Noelle & The Deserters - High Desert Daydream

Speakeasy Studios SF


If you’re looking for a new honky-tonk sweetheart, then you’ve found one in Noelle Fiore, who grew up in Taos, New Mexico, currently lives in California and comes sauntering out of the painted desert on a Palomino like a singin’ cowgirl from the days of old, seducing you with a sweet, heartfelt soprano with the most perfect country warble. She’s backed up by an impressive band, too. At times, they veer into riffs on country-rock or western swing, always keeping Noelle front-and-centre, as their lead cowgirl for a full package of timeless country music excellence with a slight modern twist. Like Eilen Jewell, Eleni Mandell, and relative newcomers Beth Lee and Michaela Anne, among others, Noelle who penned all ten songs on this debut album, has discerningly mined various genres, sculpting her own multifaceted sound. There’s a mushrooming scene, especially on the West Coast, of young women giving classic country music a kick up the backside as they embrace real life struggles, without any sugar-coating or pop-sweetening. She entrances with her stories of ordinary people just like us, facing the same challenges and losses, the same comforts and victories, the same hard lessons that life lays in our paths, and she compels attention because of her heart-on-her-sleeve honesty. With Noelle Fiore, you know you’re seeing and hearing the person behind the song, laying her heart and emotions out there for all to share and learn from. Her voice, a two-ton barbell, swings across timeless melodies, often vigorous, always lilting and sweet.

HIGH DESERT DAYDREAM is a road trip’s perfect companion, especially if you’re out on the open road and soaking up the scenery. To listen to the songs, this album doesn’t seem too far outside the middle lane of Americana; smart lyrics, throwback classic country vocals, and blue-collar themes all wound neatly around colourful western panoramas. Canyon is a nostalgic reminisce of growing up in New Mexico, with feelings of loss and a longing for the past. The song cleverly maps out a drive back home that blows by all the notorious crossroads of life as David Cuetter’s ethereal steel guitar wafts sweetly in the background. At first glance, Watching Billboards Change is another ‘road song,’ but with Cuetter’s steel working in tandem with Norwood’s lead guitar, Noelle delivers a catchy song about the frustrations of the life of a working musician trying to make it in a tough profession. Small town Mexican desert comes alive with picturesque images in the sprawling Taos, conjuring both the rumbling energy of the city nightlife and the wide-open vistas of the American west.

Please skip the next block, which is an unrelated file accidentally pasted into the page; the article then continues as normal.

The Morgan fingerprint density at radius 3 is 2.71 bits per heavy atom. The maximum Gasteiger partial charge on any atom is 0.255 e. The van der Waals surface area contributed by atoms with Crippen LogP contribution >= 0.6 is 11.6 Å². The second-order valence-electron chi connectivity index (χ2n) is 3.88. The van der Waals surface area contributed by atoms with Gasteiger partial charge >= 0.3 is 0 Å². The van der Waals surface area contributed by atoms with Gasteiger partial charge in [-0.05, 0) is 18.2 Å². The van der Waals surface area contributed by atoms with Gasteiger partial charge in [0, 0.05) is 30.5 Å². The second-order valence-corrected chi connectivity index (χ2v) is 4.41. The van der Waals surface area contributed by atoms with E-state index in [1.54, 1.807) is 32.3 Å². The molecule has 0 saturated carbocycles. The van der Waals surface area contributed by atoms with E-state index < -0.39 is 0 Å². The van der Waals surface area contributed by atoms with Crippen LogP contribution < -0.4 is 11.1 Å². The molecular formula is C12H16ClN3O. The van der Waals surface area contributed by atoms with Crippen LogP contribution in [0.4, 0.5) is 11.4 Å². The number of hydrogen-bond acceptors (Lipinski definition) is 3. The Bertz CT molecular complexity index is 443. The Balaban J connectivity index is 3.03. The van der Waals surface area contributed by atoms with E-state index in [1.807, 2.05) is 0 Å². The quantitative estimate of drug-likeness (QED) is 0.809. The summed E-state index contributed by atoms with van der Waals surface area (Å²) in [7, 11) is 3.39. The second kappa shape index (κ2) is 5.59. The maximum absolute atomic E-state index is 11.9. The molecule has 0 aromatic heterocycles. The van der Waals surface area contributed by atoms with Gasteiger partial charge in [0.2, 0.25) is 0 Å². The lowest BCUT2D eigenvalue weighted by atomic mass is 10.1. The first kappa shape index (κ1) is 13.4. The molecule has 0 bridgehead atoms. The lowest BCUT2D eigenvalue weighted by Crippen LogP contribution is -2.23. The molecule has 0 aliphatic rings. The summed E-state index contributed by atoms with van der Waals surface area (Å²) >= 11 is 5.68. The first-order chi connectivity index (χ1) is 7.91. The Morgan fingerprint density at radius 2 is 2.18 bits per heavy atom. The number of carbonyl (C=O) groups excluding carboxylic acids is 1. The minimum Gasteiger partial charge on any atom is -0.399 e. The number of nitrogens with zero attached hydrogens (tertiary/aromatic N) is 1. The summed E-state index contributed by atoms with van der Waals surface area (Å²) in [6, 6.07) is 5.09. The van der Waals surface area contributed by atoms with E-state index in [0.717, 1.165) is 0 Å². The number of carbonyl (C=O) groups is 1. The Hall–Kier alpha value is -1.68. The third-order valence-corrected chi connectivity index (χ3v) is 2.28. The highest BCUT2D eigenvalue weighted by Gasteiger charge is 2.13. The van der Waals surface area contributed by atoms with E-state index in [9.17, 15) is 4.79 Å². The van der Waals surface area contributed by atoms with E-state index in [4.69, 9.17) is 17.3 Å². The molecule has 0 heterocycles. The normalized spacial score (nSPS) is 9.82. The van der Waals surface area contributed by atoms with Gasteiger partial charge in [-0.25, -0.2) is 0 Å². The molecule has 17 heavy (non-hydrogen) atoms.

This record can be lullaby-like one moment, then echoes the band’s expansive sound, especially Born In The Morning, a ferocious break-up song given a vibrant honky-tonkin’ treatment a la Emmylou’s Luxury Liner, with some impressive chicken-pickin’ guitar and wild pedal steel. They pull some Waylon out of their side pocket as that distinctive back-beat unwinds and Graham Norwood’s swirling lead guitar feeds into Some Men, whilst the 1950s-styled Church Of Dog finds them referencing early Patsy Cline, especially in Noelle’s vocal phrasing. Inspired by an Emmylou Harris quote, this showcases their more humorous side. Noelle’s slow burning, achingly plaintive A Way Back is literally otherworldly; a mix of unabashed hunger and seductive mystery as she pleads to a former lover that it’s not really over. Dark undertones are buried deep in the arrangement of Now I’ve Got You, a gothic murder ballad. Noelle’s borderline evil vocal inosculates around the dark and heavy riffs, as she accidentally takes revenge on a cheatin’ partner without too much regret. This is an album full of contrasts that makes for compelling listening. An impressive debut that bodes well for the future.

May 2024